By: David Sheward
You could play a great game of Spot the Literary Reference at Sharr White’s new play, now in a joint Broadway production from Manhattan Theatre Club and MCC Theater. Of course, there’s the most obvious one: Ibsen’s The Wild Duck, not only for the similarity in titular water fowl imagery, but also for the theme of comforting delusions provided by conventional society and a loaded pistol waved around in Act One which must go off in Act Two. Then there’s a load of Chekhovian points.
The family refusing to face their desperate financial situation and inevitably giving up their beloved estate recalls The Cherry Orchard. They all sit around talking about how bored they are and how everyone talks and never takes any action which echoes all of the Russian master’s other stage classics. The dreamy mother has more than a touch of Blanche DuBois and Mary Tyrone in her as she indulges in drug-induced fantasies of a cherished past featuring her recently deceased husband. The feckless elder son is like the heroes of Fitzgerald, full of charm and swagger, but empty inside. Take your pick for the younger son, straining to escape the nonrealistic confines of his upbringing: either Look Homeward, Angel or The Glass Menagerie.
This second-hand plotting is surprising coming from White, whose The Other Place, also presented by MTC and MCC in separate productions in previous seasons, was such an incisive and harrowing portrait of a woman losing her grip. Here the playwright has nothing new to say; the world is changing and the play’s family is ill equipped to cope with it. How many times have we heard that one? But at least he says it in an entertaining and compelling way. The dialogue is tangy and the plotting is involving, even if more than a trifle shopworn.
The setting is the Gaesling clan’s hunting lodge outside of Syracuse, N.Y., in 1917 as America enters World War I. The family is holding a final shooting party before eldest sibling Duncan is about to ship off to France. But, younger brother Arnold is struggling with the financial disaster left behind by the late profligate father Teddy. In addition to the main conflict between the distracted mother Elizabeth and the more pragmatic Arnold over money worries, there is Elizabeth’s ultra religious sister Clarissa and her doctor-husband, Max, whose practice has dried up in xenophobic reaction to his German background and accent. There’s also the new maid Viktorya, a formerly rich Ukrainian refugee fleeing the horrors of her homeland.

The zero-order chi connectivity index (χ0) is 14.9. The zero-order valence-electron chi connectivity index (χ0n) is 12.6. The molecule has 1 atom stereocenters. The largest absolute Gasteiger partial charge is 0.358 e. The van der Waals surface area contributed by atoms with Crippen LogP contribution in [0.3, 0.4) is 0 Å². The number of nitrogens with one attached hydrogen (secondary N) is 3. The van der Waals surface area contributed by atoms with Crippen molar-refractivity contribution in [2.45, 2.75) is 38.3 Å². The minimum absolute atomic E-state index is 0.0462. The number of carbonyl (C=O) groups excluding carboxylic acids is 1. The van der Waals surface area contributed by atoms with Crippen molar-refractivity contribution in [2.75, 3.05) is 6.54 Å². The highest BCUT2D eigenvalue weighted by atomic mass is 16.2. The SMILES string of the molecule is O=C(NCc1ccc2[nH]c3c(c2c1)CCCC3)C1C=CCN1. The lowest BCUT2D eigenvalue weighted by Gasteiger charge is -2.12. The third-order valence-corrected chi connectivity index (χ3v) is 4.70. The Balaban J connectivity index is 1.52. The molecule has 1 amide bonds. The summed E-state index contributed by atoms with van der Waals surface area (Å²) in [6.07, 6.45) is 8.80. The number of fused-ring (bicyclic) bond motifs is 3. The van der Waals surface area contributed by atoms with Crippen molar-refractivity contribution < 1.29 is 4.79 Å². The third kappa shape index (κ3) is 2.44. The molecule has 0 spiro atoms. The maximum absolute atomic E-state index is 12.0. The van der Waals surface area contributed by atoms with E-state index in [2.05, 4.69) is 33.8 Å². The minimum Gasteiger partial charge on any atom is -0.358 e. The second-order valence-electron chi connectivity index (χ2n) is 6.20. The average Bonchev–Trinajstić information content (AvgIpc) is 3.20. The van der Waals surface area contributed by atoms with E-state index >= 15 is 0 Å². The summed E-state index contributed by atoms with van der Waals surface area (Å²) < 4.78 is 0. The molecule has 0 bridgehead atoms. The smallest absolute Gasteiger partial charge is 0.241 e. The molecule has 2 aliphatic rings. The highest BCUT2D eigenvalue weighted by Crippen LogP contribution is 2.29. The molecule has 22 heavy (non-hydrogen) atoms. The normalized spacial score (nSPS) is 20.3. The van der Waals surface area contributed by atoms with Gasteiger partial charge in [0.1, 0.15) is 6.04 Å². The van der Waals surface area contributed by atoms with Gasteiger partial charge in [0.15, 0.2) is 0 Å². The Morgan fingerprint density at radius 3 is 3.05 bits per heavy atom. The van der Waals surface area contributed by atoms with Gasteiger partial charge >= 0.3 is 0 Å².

Director Daniel Sullivan delivers his usual tight, professional production with elegant period sets by John Lee Beatty and costumes by Jane Greenwood. Mary-Louise Parker seems lost as Elizabeth and finds a solid through-line only in a powerful confrontation with Arnold in which this overwhelmed widow defends her seemingly floundering attitude. Danny Burstein and Victoria Clark are impressive as Clarissa and Max. Brian Cross as Arnold carries the majority of the dramatic weight with admirable skill for his Broadway debut. Evan Jonigkeit is appropriately dashing and clueless as the shining but empty Duncan. Jessica Love adds texture to the displaced housemaid, and Christopher Innvar makes the most of his single scene as Teddy in a nostalgic flashback. With such talented cooks, too bad this goose is such an unimaginative meal.
Oct. 24-Dec. 15. Manhattan Theatre Club and MCC Theater at the Samuel J. Friedman Theatre, 261 W. 47th St., NYC. Tue 7pm, Wed 2pm & 7pm, Thu-Fri 8pm, Sat 2pm & 8pm, Sun 2pm. Running time 2 hours including intermission. $67-125. (212) 239-6200. www.telecharge.com
Photo: Joan Marcus